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10 of the best from Issue 1

1. ‘Strategy and Stamina’

Kurt Van Cawenburgh and Luc De Baets

‘Not every target fish is easy to catch and you inevitably get your hands on a lot of other big carp in your quest for the grail, especially when that target is very elusive or notoriously unpredictable in the ‘where, when and how’ it will get caught. The moment I’ve caught it, though, I just stop fishing that particular water and move on to the next one on my list. There’s always another one out there somewhere and for me personally, that’s what keeps me going and drives me on’

 

2. ‘The Record Netting’

John Carver

‘Now, you have to understand that Chris rarely, if ever, swore and if he did it was always fairly mild, like ‘bloody’ or ‘sod’, but never a four letter word. I turned round in disbelief and watched him throw his rod down and storm off. As he got level with me on the bank, I called across to him. “It’s in the f—–g net, Chris!!!”

 

3. ‘Lo-Pro’

Tom Stokes

‘I’m sure its created by a longing for the fame and glory which goes with it all nowadays, rather than just having a passion for the sport, which has created this type of carp angler, and it’s the huge amount of publicity which carp fishing receives which leads these newcomers to believe that they really can be ‘famous’, and that it’s somehow a good thing.’

 

4. ‘Freshly Pressed’

Gio Vanhooren

‘We didn’t want a typical name, or a generic term, as some of the surf mags like ‘Carve’ or ‘Swell’, we wanted something that referenced and acknowledged the history. People always talk about the ‘good old days’ and so Monkey Climber seemed appropriate. It’s old school meets new school. We are living now, but it is good to know and appreciate the past as well. I talked the idea through with my girlfriend and then, on my birthday, she made a mock up with me on the cover and some rough layouts, so we said ‘fuck it’, let’s just do it ourselves, with our own money. I had been freelancing as a copywriter for an agency for a while and had saved up quite a bit of money, so I invested everything I had and went for it.’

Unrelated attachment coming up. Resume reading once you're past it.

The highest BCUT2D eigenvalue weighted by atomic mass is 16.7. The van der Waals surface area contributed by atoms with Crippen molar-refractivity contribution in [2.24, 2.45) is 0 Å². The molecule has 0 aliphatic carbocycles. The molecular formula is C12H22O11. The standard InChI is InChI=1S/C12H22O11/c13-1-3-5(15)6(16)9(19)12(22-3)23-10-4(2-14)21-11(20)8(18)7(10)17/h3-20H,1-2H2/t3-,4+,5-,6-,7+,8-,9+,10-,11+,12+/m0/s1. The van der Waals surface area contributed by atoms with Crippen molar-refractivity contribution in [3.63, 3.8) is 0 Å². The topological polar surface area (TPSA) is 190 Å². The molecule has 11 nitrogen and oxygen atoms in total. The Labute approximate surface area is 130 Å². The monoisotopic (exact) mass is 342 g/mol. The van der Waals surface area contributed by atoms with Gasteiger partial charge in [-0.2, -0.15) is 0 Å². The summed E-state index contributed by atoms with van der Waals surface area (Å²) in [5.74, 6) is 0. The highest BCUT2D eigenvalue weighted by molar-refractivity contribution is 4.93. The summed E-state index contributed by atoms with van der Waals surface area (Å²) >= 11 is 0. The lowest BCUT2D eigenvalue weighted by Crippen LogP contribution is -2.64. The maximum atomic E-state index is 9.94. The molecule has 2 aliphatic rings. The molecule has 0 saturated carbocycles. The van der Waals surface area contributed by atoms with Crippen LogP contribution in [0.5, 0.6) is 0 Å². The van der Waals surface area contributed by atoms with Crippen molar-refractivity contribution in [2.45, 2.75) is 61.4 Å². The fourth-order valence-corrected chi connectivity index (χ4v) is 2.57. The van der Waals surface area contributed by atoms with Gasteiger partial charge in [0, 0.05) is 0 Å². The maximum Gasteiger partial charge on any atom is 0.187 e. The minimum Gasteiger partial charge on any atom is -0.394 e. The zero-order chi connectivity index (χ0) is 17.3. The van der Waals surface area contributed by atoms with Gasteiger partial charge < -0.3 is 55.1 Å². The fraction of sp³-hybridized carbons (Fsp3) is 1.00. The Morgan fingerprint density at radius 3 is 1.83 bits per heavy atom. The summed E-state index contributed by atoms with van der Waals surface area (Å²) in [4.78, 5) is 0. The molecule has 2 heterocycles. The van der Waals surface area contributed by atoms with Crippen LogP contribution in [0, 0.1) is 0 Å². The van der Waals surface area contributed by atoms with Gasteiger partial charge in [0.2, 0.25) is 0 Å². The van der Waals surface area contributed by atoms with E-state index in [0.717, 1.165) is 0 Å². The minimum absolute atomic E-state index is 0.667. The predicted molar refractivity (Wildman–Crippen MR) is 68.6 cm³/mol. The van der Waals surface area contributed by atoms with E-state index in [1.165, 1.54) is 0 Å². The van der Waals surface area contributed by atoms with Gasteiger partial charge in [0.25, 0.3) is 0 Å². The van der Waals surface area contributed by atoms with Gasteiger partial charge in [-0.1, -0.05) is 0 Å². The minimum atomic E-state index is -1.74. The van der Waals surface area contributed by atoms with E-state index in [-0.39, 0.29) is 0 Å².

5. ‘Nothing Without the Magic’

Terry Dempsey

‘Carp fishing is a bit of a community, and that spirit is important. People like to be in that community, to be a part of something and have that comradeship, the difficult waters attract that as well. Catching a carp can be a very shallow experience, especially from a non-anglers perspective; you’ve cast out this rig, a buzzer’s gone, the rod bends and you wind it in. At base, and from an objective standpoint, that seems like a shallow experience so you have to have that magic spark in you, for it to mean anything, for it to be anything. You could tell a million people about that and it wouldn’t mean a thing to them, it would just be like dust on the ground, so without that magic, you have nothing, that’s all carp fishing is. I think a lot of people have it, but don’t even know it. It stays hidden behind all the concepts and science and facts, and that’s just not what it is all about. You have to hang on to that magic to make it what it is, or what it can be.’

 

6. ‘Made in Hampshire’

Ben Hamilton and Steve Fantauzzi